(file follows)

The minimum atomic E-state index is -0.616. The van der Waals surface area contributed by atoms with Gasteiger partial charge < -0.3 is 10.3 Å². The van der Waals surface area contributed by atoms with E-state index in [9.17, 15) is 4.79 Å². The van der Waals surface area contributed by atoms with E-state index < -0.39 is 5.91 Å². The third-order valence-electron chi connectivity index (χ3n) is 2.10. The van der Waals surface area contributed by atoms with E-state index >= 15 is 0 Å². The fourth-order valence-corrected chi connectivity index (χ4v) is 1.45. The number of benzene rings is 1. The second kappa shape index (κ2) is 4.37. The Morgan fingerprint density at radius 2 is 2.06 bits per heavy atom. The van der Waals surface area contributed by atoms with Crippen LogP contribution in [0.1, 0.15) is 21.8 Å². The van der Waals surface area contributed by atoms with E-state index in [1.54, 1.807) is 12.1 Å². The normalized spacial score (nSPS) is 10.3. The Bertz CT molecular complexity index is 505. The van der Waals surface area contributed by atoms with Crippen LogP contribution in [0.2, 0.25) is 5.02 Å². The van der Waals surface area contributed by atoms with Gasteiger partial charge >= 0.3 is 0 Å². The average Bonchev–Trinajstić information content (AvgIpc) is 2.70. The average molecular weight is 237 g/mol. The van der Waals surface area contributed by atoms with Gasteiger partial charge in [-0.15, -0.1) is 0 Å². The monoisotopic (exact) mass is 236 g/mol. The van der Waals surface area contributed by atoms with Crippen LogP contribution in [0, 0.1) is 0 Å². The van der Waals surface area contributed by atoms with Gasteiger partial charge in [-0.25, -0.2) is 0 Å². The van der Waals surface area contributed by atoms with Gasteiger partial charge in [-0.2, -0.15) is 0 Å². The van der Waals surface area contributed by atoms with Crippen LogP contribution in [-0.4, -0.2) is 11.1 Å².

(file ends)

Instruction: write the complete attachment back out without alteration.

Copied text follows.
The minimum atomic E-state index is -0.616. The van der Waals surface area contributed by atoms with Gasteiger partial charge < -0.3 is 10.3 Å². The van der Waals surface area contributed by atoms with E-state index in [9.17, 15) is 4.79 Å². The van der Waals surface area contributed by atoms with E-state index < -0.39 is 5.91 Å². The third-order valence-electron chi connectivity index (χ3n) is 2.10. The van der Waals surface area contributed by atoms with E-state index >= 15 is 0 Å². The fourth-order valence-corrected chi connectivity index (χ4v) is 1.45. The number of benzene rings is 1. The second kappa shape index (κ2) is 4.37. The Morgan fingerprint density at radius 2 is 2.06 bits per heavy atom. The van der Waals surface area contributed by atoms with Crippen LogP contribution in [0.1, 0.15) is 21.8 Å². The van der Waals surface area contributed by atoms with E-state index in [1.54, 1.807) is 12.1 Å². The normalized spacial score (nSPS) is 10.3. The Bertz CT molecular complexity index is 505. The van der Waals surface area contributed by atoms with Crippen LogP contribution in [0.2, 0.25) is 5.02 Å². The van der Waals surface area contributed by atoms with Gasteiger partial charge >= 0.3 is 0 Å². The average Bonchev–Trinajstić information content (AvgIpc) is 2.70. The average molecular weight is 237 g/mol. The van der Waals surface area contributed by atoms with Gasteiger partial charge in [-0.15, -0.1) is 0 Å². The monoisotopic (exact) mass is 236 g/mol. The van der Waals surface area contributed by atoms with Crippen LogP contribution in [0, 0.1) is 0 Å². The van der Waals surface area contributed by atoms with Gasteiger partial charge in [-0.25, -0.2) is 0 Å². The van der Waals surface area contributed by atoms with Gasteiger partial charge in [-0.2, -0.15) is 0 Å². The van der Waals surface area contributed by atoms with Crippen LogP contribution in [-0.4, -0.2) is 11.1 Å².